I recently had the opportunity to be part of the Rhodes team that facilitated a leadership workshop for the 2nd cohort of Schwarzman Scholars at Tsinghua University in Beijing, China. I had the chance to explore Beijing and its attractions prior to the workshop but it was the rich conversations surrounding the facilitation sessions that I really held on to; I had a chance to hear stories from other Rhodes Scholars about their life experiences and these were perhaps the most deep and open conversations that I’ve ever had in the Rhodes community.
The purely organic conversations were so refreshing because it brought together a mix of intergenerational perspectives in a space that was far-removed from the Oxford context. There was no agenda or discussion forum, just Rhodes Scholars sitting and talking about life and reminiscing. These interactions inspired me to think more critically about my time as a Rhodes Scholar and what it has meant, means, and will mean to be thought of as a leader under the Scholarship programme.
This also comes in the face of history’s stereotypical images that characterise leadership as being either male, white, individualistic, top-down, or some combination of these for example. But given the prestige of the Rhodes Scholarship, it is no surprise that I, like many other Rhodes Scholars, have to confront many leadership stereotypes like those above as benchmarks for success let alone leadership success specifically.
In that regard, conceptualising leadership comes at the cross-roads of one’s own internal recognition of what is leadership, that of their associated institutions, and what the public celebrates and acknowledges as leadership. So as I have been contemplating more and more this notion of leadership and what it would mean to be a good leader, I see the need for redefining leadership. However here are just three of the more intriguing reflections that I took away from my time in Beijing in addition to my luggage, passport, and a souvenir or two.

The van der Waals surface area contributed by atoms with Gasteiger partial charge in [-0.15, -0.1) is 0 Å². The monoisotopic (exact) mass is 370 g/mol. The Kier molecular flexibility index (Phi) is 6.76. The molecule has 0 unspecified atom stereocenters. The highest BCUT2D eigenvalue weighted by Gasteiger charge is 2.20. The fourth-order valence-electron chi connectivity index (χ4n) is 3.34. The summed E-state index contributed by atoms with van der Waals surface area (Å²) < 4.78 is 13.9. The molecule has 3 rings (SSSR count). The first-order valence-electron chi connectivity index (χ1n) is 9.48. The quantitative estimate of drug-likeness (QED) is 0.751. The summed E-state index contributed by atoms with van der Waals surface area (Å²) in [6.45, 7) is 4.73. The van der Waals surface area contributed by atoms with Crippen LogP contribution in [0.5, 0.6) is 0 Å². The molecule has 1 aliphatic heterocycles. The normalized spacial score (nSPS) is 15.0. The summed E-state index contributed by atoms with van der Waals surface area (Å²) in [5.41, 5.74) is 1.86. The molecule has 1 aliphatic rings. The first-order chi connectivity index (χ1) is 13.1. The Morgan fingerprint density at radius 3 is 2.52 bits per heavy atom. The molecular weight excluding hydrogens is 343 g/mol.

Thoughts: There’s a conventional dichotomy between leaders and followers, but what about the space between both. As a Rhodes Scholar, leadership is a concept that seems to be naturally associated with one’s identity and I’m sure that many see Rhodes Scholars as automatic future world leaders.
Reflection: But should I be a leader?
Thoughts: Taking up certain positions of leadership may eventually raise internal conflicts within oneself. I think these conflicts can often put being true to oneself and what one believes in up against what is expected or required in the position.
Reflection: So what does being an authentic leader mean?
Thoughts: Leaders are often portrayed as outgoing, confident, distinguished, decorated, and even able to articulate themselves flawlessly. But not all leaders fit this ‘golden image’ and many often feel like they don’t fit in and are imposters. I wonder if the imposter syndrome can often make one turn down positions of leadership or limit their true leadership ability because of fear, low self-confidence, or because they harbor feelings unworthiness.
Reflection: How severe is my imposter syndrome, and to what extent does it impact my ability to exercise my true leadership ability?
This piece is dedicated to the Rhodes facilitation team- thanks for being such an amazing group!
Kiron Neale (Commonwealth Caribbean & Linacre 2013) is a 4th year Rhodes Scholar (about to enter his 5th year), and DPhil student at Linacre College. He’s currently researching the mainstreaming of residential solar energy in small, tropical islands at Oxford’s School of Geography and the Environment. Kiron is specifically interested in the potential interactions between policy and culture in the mainstreaming process for residential solar energy, and does his work in the islands of Trinidad and Barbados in the Caribbean and Oahu in the Pacific. Kiron also holds an MSc. in Environmental Change and Management from Oxford, and is a graduate of the University of the West Indies, St. Augustine.
Photo Credit: Jason from Great Wall Hiking
Description: Me looking at the Coiling Dragon and Crouching Tiger vista of Great Wall at Gubeikou.
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